Monday, October 29, 2012

Utils and Hedons

Earlier this month, a friend and I attended a local "Philosophy Slam," this one about vegetarianism. The question was plain: Should we eat animals? The argument was simple: Taking for granted that we should minimize suffering wherever we can, oughtn't we start doing this by not killing animals? Especially when ample consumable alternatives are available?

My answer: I reject the premise, "we should minimize suffering whenever we can," not because we shouldn't, but because we shouldn't talk like that. Speaking in universal ethical maxims are the bread and butter of utilitarianism, and other sorts of fascism.

Assuming that the question of animal ethics is simply a matter of "minimizing suffering whenever we can" and its converse "maximizing pleasure wherever we can" leads to the worst kinds of cruelty. Bypassing real problems such as the separation of people from the means of food production (the hunter may be the most ethical meat-eater), it reduces cows, chickens, and pigs, to an economy of hedons and utils.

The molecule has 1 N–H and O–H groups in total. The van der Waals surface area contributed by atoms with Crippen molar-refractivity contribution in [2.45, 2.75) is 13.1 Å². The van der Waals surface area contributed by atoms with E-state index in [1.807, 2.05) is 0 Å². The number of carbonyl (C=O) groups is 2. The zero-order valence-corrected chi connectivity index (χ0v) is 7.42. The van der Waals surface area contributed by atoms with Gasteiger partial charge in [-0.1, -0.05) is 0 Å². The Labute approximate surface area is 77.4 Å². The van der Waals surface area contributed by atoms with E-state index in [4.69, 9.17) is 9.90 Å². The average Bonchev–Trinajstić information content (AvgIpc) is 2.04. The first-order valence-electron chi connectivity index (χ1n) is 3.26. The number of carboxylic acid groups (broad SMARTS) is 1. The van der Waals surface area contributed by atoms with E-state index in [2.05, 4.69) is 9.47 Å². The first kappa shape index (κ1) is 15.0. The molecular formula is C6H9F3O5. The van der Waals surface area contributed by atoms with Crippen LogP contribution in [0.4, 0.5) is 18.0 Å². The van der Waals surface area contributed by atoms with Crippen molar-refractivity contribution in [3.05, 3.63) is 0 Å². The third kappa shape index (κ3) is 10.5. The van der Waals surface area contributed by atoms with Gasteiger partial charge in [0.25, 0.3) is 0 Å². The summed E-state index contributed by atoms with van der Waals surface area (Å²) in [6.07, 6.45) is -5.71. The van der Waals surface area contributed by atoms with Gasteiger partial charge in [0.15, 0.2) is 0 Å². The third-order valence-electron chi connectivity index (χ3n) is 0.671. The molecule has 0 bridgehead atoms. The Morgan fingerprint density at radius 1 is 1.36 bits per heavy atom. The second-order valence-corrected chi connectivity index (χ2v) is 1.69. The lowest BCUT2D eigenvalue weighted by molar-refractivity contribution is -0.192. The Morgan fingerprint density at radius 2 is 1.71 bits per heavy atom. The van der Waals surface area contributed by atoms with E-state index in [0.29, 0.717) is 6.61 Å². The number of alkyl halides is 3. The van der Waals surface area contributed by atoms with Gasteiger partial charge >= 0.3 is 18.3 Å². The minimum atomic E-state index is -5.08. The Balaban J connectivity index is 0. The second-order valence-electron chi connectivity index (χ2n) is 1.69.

The economy of maximizing pleasure and minimizing pain is the very economy that yields real animal cruelty because it strips animals of their ordered dignity, and replaces it with commodity. The utilitarianism to which the speaker appealed in order to save the animals, is the very thing which enables their violence. We shouldn't talk like that.